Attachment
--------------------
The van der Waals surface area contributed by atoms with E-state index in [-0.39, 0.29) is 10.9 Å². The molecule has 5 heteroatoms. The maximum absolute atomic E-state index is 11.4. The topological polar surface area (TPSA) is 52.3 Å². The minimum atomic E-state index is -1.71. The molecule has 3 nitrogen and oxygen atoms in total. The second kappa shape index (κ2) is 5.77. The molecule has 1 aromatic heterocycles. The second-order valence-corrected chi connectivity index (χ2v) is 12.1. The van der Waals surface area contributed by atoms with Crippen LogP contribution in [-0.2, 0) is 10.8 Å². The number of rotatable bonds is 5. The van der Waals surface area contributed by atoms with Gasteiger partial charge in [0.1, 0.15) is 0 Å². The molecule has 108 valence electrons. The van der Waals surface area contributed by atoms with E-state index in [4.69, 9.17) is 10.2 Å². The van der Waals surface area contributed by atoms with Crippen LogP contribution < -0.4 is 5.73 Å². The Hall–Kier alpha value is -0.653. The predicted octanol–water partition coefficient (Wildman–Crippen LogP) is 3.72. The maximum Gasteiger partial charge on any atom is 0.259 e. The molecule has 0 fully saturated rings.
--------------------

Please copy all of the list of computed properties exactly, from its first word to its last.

The van der Waals surface area contributed by atoms with E-state index in [-0.39, 0.29) is 10.9 Å². The molecule has 5 heteroatoms. The maximum absolute atomic E-state index is 11.4. The topological polar surface area (TPSA) is 52.3 Å². The minimum atomic E-state index is -1.71. The molecule has 3 nitrogen and oxygen atoms in total. The second kappa shape index (κ2) is 5.77. The molecule has 1 aromatic heterocycles. The second-order valence-corrected chi connectivity index (χ2v) is 12.1. The van der Waals surface area contributed by atoms with Crippen LogP contribution in [-0.2, 0) is 10.8 Å². The number of rotatable bonds is 5. The van der Waals surface area contributed by atoms with Gasteiger partial charge in [0.1, 0.15) is 0 Å². The molecule has 108 valence electrons. The van der Waals surface area contributed by atoms with E-state index in [4.69, 9.17) is 10.2 Å². The van der Waals surface area contributed by atoms with Crippen LogP contribution < -0.4 is 5.73 Å². The Hall–Kier alpha value is -0.653. The predicted octanol–water partition coefficient (Wildman–Crippen LogP) is 3.72. The maximum Gasteiger partial charge on any atom is 0.259 e. The molecule has 0 fully saturated rings.